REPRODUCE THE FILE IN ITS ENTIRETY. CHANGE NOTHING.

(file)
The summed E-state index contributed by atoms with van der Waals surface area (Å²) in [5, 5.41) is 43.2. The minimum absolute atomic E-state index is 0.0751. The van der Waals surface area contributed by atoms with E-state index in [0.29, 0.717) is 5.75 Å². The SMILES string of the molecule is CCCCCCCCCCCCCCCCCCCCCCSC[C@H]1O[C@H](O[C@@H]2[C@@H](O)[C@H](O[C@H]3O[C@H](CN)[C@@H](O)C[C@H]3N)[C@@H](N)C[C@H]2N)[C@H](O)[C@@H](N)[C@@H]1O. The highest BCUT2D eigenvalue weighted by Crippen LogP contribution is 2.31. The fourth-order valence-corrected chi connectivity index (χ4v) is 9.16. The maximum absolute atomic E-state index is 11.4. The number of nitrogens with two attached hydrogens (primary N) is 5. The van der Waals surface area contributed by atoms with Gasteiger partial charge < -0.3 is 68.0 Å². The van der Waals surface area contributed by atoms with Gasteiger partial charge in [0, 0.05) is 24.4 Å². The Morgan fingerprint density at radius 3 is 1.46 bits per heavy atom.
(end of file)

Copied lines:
The summed E-state index contributed by atoms with van der Waals surface area (Å²) in [5, 5.41) is 43.2. The minimum absolute atomic E-state index is 0.0751. The van der Waals surface area contributed by atoms with E-state index in [0.29, 0.717) is 5.75 Å². The SMILES string of the molecule is CCCCCCCCCCCCCCCCCCCCCCSC[C@H]1O[C@H](O[C@@H]2[C@@H](O)[C@H](O[C@H]3O[C@H](CN)[C@@H](O)C[C@H]3N)[C@@H](N)C[C@H]2N)[C@H](O)[C@@H](N)[C@@H]1O. The highest BCUT2D eigenvalue weighted by Crippen LogP contribution is 2.31. The fourth-order valence-corrected chi connectivity index (χ4v) is 9.16. The maximum absolute atomic E-state index is 11.4. The number of nitrogens with two attached hydrogens (primary N) is 5. The van der Waals surface area contributed by atoms with Gasteiger partial charge < -0.3 is 68.0 Å². The van der Waals surface area contributed by atoms with Gasteiger partial charge in [0, 0.05) is 24.4 Å². The Morgan fingerprint density at radius 3 is 1.46 bits per heavy atom.